Here Come the Brides: Talk to Me

brides cast“”I raised up my lantern and there he was –Mrs. Miller’’s Misfortune. He was eight feet tall with the head of a goat and a tail with a point on the end just like a devil. He opened his mouth and snarled at me with teeth that were like a hawk’’s talons and I knew that if he got hold of me he’’d rip me to shreds.”

Caleb Flannigan paused in his telling as he scanned each of the faces in front of him. Thirteen-year-old Richard Lawrence wasn’’t buying any of his blarney, that was for sure, but he had the rapt attention of the other three children, – Nate Gibbons, Alice Greenly and Jeremy Bolt.

The three of them had barely breathed since Caleb began telling his story by lantern light at the mouth of Miller’’s Cave.

“”So what happened next?”” Ten-year-old Nate prodded.

“”I stood there, shaking in my boots, let me tell you. Then that old Misfortune, he lunged forward and HE GOT ME!”” Caleb shouted, making the poor boy jump nearly out of his skin.

“”N-n-n-no, he d-d-d-didn’’t,”” eleven-year old Jeremy Bolt said softly.

“”H-h-h-how do you know?”” Lawrence mimicked.

Jeremy started to reply, was caught short then started again. ““Bb-b-b-because he’’s here now – n-n-n- ot dead!””

“”Right you are,”” Caleb declared, giving Jeremy’’s small frame a friendly shove. “”And I’’ll tell you how I escaped. As soon as that old Misfortune came near me, I looked him right in the eye and said, hallowdee fee, hallodee fi, alacazabra and ziggity zie. Over and over I repeated those words and on the third time, old Misfortune screamed deep in his throat and then he ran from me as if I had a sword in my hands.””

“”Why?”” Alice asked, breathless with respect.

“”Because those are magical words and you should all memorize them in case you run into Misfortune yourself. You got to say them fast and perfect, three times through in half a minute by a watch and zap, you’’re protected from the likes of him and all his kind.””

Lawrence laughed long and loud. “”That will work for Alice and Nate, but Bolt here’’s doomed! Can’’t you hear it – h-h-h-h-h-hallowd-d-d-d-d-dee f-f-f-f-f-fee – before he finished the first word old Misfortune would be having him for dinner!””

“”W-w-w-w-would not!”” Jeremy jumped to his feet, fists at the ready.

“”W-w-w-w-would not!”” Lawrence mimicked. “”Got that right, because you’’re such a baby you wouldn’’t even step foot inside Miller’’s Cave if you had both of your brothers standing behind you.””

“”W-w-w-w-w-would, too!””

“”W-w-w-w-would, not.””

“”Y-y-y-y-ou stop making. . . . f-f-f-fun of me, L-l-l-l-awrence!””

“”Make me.””

And that was all the challenge Jeremy needed. He went after the older boy with fists a flying. Outweighed and under confident he was quickly done in and left on his behind.

“”Can’’t talk, can’’t fight, can’’t do much of anything, can you Bolt?””

“”Leave him alone,”” Alice snapped as she helped Jeremy to his feet. “He’’s more of a gentleman than you’’ll ever be, Richard Lawrence, even if he can’’t talk right.””

Jeremy shook Alice’’s hand off of his arm, tried to talk but got no further than a rasping sigh and with that he turned and ran.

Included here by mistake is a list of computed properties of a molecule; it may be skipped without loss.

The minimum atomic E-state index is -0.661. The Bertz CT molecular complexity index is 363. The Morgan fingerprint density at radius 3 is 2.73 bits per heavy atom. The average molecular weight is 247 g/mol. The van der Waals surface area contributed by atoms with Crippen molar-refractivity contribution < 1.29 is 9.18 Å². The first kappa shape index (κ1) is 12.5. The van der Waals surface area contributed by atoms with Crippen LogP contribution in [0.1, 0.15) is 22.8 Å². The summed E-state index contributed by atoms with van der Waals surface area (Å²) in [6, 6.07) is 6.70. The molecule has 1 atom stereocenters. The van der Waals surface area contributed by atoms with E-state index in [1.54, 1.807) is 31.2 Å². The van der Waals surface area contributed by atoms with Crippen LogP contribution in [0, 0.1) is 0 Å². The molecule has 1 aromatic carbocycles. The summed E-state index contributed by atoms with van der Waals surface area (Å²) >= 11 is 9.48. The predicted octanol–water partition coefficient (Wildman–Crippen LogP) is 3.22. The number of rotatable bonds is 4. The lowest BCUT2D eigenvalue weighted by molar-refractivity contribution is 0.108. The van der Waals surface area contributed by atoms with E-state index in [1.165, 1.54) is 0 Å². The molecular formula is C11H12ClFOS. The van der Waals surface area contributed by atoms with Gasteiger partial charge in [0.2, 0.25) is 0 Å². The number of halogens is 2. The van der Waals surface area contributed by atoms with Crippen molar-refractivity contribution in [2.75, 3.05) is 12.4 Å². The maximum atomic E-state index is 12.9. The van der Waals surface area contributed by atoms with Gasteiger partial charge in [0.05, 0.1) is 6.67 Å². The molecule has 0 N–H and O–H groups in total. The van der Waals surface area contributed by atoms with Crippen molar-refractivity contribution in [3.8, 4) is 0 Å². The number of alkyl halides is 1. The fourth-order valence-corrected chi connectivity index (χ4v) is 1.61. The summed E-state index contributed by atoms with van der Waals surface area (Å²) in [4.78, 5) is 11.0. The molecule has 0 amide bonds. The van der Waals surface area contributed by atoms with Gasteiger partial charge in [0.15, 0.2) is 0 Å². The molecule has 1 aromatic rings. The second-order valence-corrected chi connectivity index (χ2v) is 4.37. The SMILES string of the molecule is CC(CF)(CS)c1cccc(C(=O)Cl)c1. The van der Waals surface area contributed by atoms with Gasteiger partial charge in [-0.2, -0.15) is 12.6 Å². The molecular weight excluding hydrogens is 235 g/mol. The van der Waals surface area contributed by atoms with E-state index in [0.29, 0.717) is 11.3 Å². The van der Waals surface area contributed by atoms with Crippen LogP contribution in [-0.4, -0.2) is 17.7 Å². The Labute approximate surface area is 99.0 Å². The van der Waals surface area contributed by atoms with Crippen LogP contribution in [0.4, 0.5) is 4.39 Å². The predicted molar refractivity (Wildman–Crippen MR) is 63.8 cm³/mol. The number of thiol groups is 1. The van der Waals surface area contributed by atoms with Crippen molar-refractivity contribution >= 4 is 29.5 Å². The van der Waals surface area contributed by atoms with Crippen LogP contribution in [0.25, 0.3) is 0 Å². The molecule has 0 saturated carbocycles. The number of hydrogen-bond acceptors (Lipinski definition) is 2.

“”Going home to cry on your big brother’’s shoulder, baby Bolt? Boo hoo, hoo.””

“”Stop it.”” Alice gave Lawrence’’s shoulder a shove. “”You’’re so mean, sometimes.””

“”Maybe mean, but at least I’’m not a coward.””

“”Are, too,”” Alice shot back. “”You’’re happy to pick on a boy half your size, but I’’d like to see you manage with someone as big as you.””

“”Like Joshua Bolt, maybe,”” Lawrence replied, a disgustingly suggestive note in his voice. “”I know what you’’re thinking when you look at him. Oughta go to church twice on Sunday to make up for that sin.””

“”You’’re disgusting!””

“”And you might get your wish! As soon as baby Bolt tells big brother I made fun of him, old Josh will be looking to pummel me.””

“”And you’’ll take him on?”” Caleb asked, pulling the attention back to himself.

“”You bet.””

“”I will, too. Bet you a nickel that he beats you into the ground like a tent stake.””

“”I want some of that,”” Nate replied. “”I’’ll put up a nickel, too.””

“”Done deal.”” Lawrence spit on his palm then shook hands with his two friends. “”Start shining those nickels, boys, by tomorrow afternoon, Joshua Bolt will be nursing his wounds and I’’ll be ten cents richer.””

#  #   #  #

Woman’’s work. That’’s what it was. Not that he minded helping around the house, sweeping the floor or washing the dishes, but he drew the line at laundry. It just wasn’’t right.

Grumbling out loud with no one else around to hear, Josh yanked a shirt off the line then tossed it into the basket with all the venom he could muster. He thought Jason would give in when he “forgot” to do the washing five days in a row but all he had accomplished was making more work for himself. That’’s why he was still taking down the last of it when he should have been inside preparing supper.

Preparing supper!

“”Start calling myself Johanna Bolt! Get myself a dress and a purse and lip rouge. . . “”

“”How about a nice hat with flowers on the brim?””

Josh whirled around at the sound of the unexpected voice.

“”Miss Hatfield. I didn’’t hear you come up.””

“”I knocked on the door but no one answered.”” She came into the yard, mindless of the mud on her lovely shoes.